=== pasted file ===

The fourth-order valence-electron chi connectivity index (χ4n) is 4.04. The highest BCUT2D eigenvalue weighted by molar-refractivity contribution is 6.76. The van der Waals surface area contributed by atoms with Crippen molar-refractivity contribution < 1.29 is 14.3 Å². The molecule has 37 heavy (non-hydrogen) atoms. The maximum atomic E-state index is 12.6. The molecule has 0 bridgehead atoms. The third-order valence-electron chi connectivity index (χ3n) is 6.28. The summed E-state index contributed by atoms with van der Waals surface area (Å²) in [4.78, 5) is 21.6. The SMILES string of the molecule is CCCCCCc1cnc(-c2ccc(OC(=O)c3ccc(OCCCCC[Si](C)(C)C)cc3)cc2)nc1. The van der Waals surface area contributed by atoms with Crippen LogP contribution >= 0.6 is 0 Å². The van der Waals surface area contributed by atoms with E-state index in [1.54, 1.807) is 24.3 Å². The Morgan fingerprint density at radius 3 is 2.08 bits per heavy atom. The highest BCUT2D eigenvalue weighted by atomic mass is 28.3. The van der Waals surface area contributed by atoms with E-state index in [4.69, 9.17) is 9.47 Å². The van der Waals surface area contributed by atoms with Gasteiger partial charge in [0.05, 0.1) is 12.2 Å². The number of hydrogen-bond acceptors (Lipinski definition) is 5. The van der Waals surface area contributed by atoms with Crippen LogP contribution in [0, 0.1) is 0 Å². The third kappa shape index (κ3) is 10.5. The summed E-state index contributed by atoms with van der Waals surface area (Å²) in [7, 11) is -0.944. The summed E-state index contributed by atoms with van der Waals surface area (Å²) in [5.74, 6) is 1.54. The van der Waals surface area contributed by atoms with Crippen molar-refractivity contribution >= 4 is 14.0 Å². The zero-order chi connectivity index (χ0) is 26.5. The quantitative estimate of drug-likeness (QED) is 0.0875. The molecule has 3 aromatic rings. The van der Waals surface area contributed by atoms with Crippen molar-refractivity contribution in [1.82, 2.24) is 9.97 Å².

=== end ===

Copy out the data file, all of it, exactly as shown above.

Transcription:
The fourth-order valence-electron chi connectivity index (χ4n) is 4.04. The highest BCUT2D eigenvalue weighted by molar-refractivity contribution is 6.76. The van der Waals surface area contributed by atoms with Crippen molar-refractivity contribution < 1.29 is 14.3 Å². The molecule has 37 heavy (non-hydrogen) atoms. The maximum atomic E-state index is 12.6. The molecule has 0 bridgehead atoms. The third-order valence-electron chi connectivity index (χ3n) is 6.28. The summed E-state index contributed by atoms with van der Waals surface area (Å²) in [4.78, 5) is 21.6. The SMILES string of the molecule is CCCCCCc1cnc(-c2ccc(OC(=O)c3ccc(OCCCCC[Si](C)(C)C)cc3)cc2)nc1. The van der Waals surface area contributed by atoms with Crippen LogP contribution >= 0.6 is 0 Å². The van der Waals surface area contributed by atoms with E-state index in [1.54, 1.807) is 24.3 Å². The Morgan fingerprint density at radius 3 is 2.08 bits per heavy atom. The highest BCUT2D eigenvalue weighted by atomic mass is 28.3. The van der Waals surface area contributed by atoms with E-state index in [4.69, 9.17) is 9.47 Å². The van der Waals surface area contributed by atoms with Gasteiger partial charge in [0.05, 0.1) is 12.2 Å². The number of hydrogen-bond acceptors (Lipinski definition) is 5. The van der Waals surface area contributed by atoms with Crippen LogP contribution in [0, 0.1) is 0 Å². The third kappa shape index (κ3) is 10.5. The summed E-state index contributed by atoms with van der Waals surface area (Å²) in [7, 11) is -0.944. The summed E-state index contributed by atoms with van der Waals surface area (Å²) in [5.74, 6) is 1.54. The van der Waals surface area contributed by atoms with Crippen molar-refractivity contribution >= 4 is 14.0 Å². The zero-order chi connectivity index (χ0) is 26.5. The quantitative estimate of drug-likeness (QED) is 0.0875. The molecule has 3 aromatic rings. The van der Waals surface area contributed by atoms with Crippen molar-refractivity contribution in [1.82, 2.24) is 9.97 Å².